Activity Date: 04/07/2019
Over 800,000 people die by suicide world-wide every year and suicide was the second leading cause of death in 15-29-year-olds in the U.S. in 2016. Up to 90% of people who die by suicide have a diagnosable mental health or substance use disorder at time of death and will often come into contact with health professionals, including pharmacists, during their time of suicide risk. In fact, approximately 19% of people who die by suicide had contact with a mental health professional in the month prior to their death (Luoma, Martin & Pearson, 2002). Unfortunately, many health professionals including pharmacists have not received adequate suicide prevention training. For psychiatric pharmacists who work with this vulnerable population, suicide prevention education is more important than ever.
Suicide is a complex, multifaceted, biological, sociological, psychological, and societal problem with little training for prevention. As a major international health problem, it is estimated that suicide will contribute more than 2% to the global burden of disease by 2020. According to recently released data from the CDC, suicide rates are up over 30% in reporting states since 1999, and there were nearly 45,000 lives lost to suicide in 2016. While persons who die by suicide often have varying clinical presentations and needs, psychiatric clinical pharmacists have the opportunity to provide effective interventions for suicidality by addressing mental health and mitigating risk factors such as substance abuse.
In this pre-meeting workshop, participants will learn hands-on suicide risk assessment and prevention techniques, including helpful risk mitigation strategies and appropriate documentation. Advanced clinical situations will be presented, and participants will prepare an appropriate treatment plan for a patient who is having suicidal ideation by utilizing suicide assessment risk scales and accurately assessing a patient’s suicide risk level. Participants will also have the opportunity to discuss challenges they see in their own practice settings with regard to suicide risk assessment and prevention, and they will receive updates on evidence-based, suicide-specific practices to help prevent suicide.
To receive ACPE credit for the live session at the Annual Meeting, you must:
This course will be provided at the CPNP 2019 Annual Meeting, April 7-10, 2019. Upon successful completion, ACPE credit is reported immediately to CPE Monitor although transcripts can be retrieved by participants online at https://aapp.org/mycpnp/transcript/acpe.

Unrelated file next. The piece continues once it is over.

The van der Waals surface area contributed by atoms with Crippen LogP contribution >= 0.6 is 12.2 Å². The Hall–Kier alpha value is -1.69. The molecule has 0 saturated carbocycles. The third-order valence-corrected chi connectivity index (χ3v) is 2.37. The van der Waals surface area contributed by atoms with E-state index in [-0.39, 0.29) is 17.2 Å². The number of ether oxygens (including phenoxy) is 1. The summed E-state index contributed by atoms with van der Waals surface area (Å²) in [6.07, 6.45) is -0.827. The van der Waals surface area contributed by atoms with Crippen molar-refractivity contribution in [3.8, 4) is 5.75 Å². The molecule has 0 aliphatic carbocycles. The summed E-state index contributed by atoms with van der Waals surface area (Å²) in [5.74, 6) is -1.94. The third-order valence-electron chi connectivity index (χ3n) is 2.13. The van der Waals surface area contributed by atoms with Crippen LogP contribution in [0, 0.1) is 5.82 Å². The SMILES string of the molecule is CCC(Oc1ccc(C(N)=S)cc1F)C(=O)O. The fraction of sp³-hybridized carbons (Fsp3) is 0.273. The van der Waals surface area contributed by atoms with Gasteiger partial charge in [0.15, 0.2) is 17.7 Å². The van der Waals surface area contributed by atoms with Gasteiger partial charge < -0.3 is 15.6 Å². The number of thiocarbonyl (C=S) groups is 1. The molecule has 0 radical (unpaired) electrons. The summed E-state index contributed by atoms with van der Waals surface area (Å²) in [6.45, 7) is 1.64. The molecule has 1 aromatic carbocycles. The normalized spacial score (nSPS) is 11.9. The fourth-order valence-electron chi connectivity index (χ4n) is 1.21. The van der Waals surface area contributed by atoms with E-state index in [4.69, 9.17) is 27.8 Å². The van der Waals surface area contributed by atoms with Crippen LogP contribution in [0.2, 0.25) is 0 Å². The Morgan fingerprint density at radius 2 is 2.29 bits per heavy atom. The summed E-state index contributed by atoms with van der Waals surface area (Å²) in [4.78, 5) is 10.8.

AAPP has invested in supporting the most popular web browsers and leveraging software that our members use daily. Beyond PDF downloads, the rest of the system is built on HTML5, a technology that most up-to-date browsers will support. To access AAPP course materials online, you will need:
AAPP web sites no longer fully support Microsoft Internet Explorer or Windows 7 and older. We cannot guarantee that the site will function perfectly on every device and configuration, but using the latest version of the software above will greatly improve your experience.
Rosana Oliveira, PharmD, BCPS BCPP
Brandy Singer, PharmD, BCPP
The College of Psychiatric and Neurologic Pharmacists is accredited by the Accreditation Council for Pharmacy Education as a provider of continuing pharmacy education. This course provides 3.0 contact hours of application-based continuing education credit from CPNP approved programming.
Off-Label Use: This educational activity may contain discussion of published and/or investigational uses of agents that are not indicated by the FDA (see faculty information and disclosures). The opinions expressed in the educational activity do not necessarily represent the views of AAPP and any educational partners. Please refer to the official prescribing information for each product for discussion of approved indications, contraindications, and warnings.
Disclaimer: Participants have an implied responsibility to use the newly acquired information to enhance patient outcomes and their own professional development. Any procedures, medications, or other courses of diagnosis or treatment discussed or suggested in this activity should not be used by clinicians without evaluation of their patient’s conditions and possible contraindications on dangers in use, review of any applicable manufacturer’s product information, and comparison with recommendations of other authorities. Please refer to the official prescribing information for each product for discussion of approved indications, contraindications, and warnings.
It is the policy of AAPP to ensure independence, balance, objectivity, scientific rigor, and integrity in continuing education activities. Those involved in the development of this continuing education activity have made all reasonable efforts to ensure that information contained herein is accurate in accordance with the latest available scientific knowledge at the time of accreditation of this continuing education activity. Information regarding drugs (e.g., their administration, dosages, contraindications, adverse reactions, interactions, special warnings, and precautions) and drug delivery systems is subject to change, however, and the reader is advised to check the manufacturer’s package insert for information concerning recommended dosage and potential problems or cautions prior to dispensing or administering the drug or using the drug delivery systems.
Fair balance is achieved through ongoing and thorough review of all materials produced by faculty, and all educational and advertising materials produced by supporting organizations, prior to educational offerings. Approval of credit for this continuing education activity does not imply endorsement by AAPP for any product or manufacturer identified.